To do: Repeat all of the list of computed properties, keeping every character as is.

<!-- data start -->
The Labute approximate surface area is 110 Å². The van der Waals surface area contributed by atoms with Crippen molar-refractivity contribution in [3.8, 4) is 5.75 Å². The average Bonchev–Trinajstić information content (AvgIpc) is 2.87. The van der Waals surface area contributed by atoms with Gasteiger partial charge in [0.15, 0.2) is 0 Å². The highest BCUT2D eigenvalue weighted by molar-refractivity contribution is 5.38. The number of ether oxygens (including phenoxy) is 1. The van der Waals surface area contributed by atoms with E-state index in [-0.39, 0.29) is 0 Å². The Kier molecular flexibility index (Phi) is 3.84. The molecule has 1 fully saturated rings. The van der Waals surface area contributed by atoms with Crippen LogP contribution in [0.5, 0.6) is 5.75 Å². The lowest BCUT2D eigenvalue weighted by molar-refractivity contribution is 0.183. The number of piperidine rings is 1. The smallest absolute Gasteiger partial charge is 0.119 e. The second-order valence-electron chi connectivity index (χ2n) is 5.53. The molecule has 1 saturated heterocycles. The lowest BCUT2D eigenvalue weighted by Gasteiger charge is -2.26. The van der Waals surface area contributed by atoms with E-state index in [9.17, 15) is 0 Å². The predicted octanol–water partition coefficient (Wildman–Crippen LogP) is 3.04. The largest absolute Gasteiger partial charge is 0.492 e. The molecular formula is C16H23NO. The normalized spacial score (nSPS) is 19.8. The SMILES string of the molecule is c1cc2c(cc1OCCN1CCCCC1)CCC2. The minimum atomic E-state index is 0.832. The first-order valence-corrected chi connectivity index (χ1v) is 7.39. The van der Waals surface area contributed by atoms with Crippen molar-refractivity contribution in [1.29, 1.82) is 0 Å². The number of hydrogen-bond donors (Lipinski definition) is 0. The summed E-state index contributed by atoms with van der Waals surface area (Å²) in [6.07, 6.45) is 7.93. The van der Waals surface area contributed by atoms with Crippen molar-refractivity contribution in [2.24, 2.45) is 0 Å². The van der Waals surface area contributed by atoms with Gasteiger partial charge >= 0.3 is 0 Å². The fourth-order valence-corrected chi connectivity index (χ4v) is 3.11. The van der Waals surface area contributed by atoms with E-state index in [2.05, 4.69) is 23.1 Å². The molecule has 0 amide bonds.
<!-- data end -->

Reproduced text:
The Labute approximate surface area is 110 Å². The van der Waals surface area contributed by atoms with Crippen molar-refractivity contribution in [3.8, 4) is 5.75 Å². The average Bonchev–Trinajstić information content (AvgIpc) is 2.87. The van der Waals surface area contributed by atoms with Gasteiger partial charge in [0.15, 0.2) is 0 Å². The highest BCUT2D eigenvalue weighted by molar-refractivity contribution is 5.38. The number of ether oxygens (including phenoxy) is 1. The van der Waals surface area contributed by atoms with E-state index in [-0.39, 0.29) is 0 Å². The Kier molecular flexibility index (Phi) is 3.84. The molecule has 1 fully saturated rings. The van der Waals surface area contributed by atoms with Crippen LogP contribution in [0.5, 0.6) is 5.75 Å². The lowest BCUT2D eigenvalue weighted by molar-refractivity contribution is 0.183. The number of piperidine rings is 1. The smallest absolute Gasteiger partial charge is 0.119 e. The second-order valence-electron chi connectivity index (χ2n) is 5.53. The molecule has 1 saturated heterocycles. The lowest BCUT2D eigenvalue weighted by Gasteiger charge is -2.26. The van der Waals surface area contributed by atoms with E-state index in [9.17, 15) is 0 Å². The predicted octanol–water partition coefficient (Wildman–Crippen LogP) is 3.04. The largest absolute Gasteiger partial charge is 0.492 e. The molecular formula is C16H23NO. The normalized spacial score (nSPS) is 19.8. The SMILES string of the molecule is c1cc2c(cc1OCCN1CCCCC1)CCC2. The minimum atomic E-state index is 0.832. The first-order valence-corrected chi connectivity index (χ1v) is 7.39. The van der Waals surface area contributed by atoms with Crippen molar-refractivity contribution in [1.29, 1.82) is 0 Å². The number of hydrogen-bond donors (Lipinski definition) is 0. The summed E-state index contributed by atoms with van der Waals surface area (Å²) in [6.07, 6.45) is 7.93. The van der Waals surface area contributed by atoms with Crippen molar-refractivity contribution in [2.24, 2.45) is 0 Å². The van der Waals surface area contributed by atoms with Gasteiger partial charge >= 0.3 is 0 Å². The fourth-order valence-corrected chi connectivity index (χ4v) is 3.11. The van der Waals surface area contributed by atoms with E-state index in [2.05, 4.69) is 23.1 Å². The molecule has 0 amide bonds.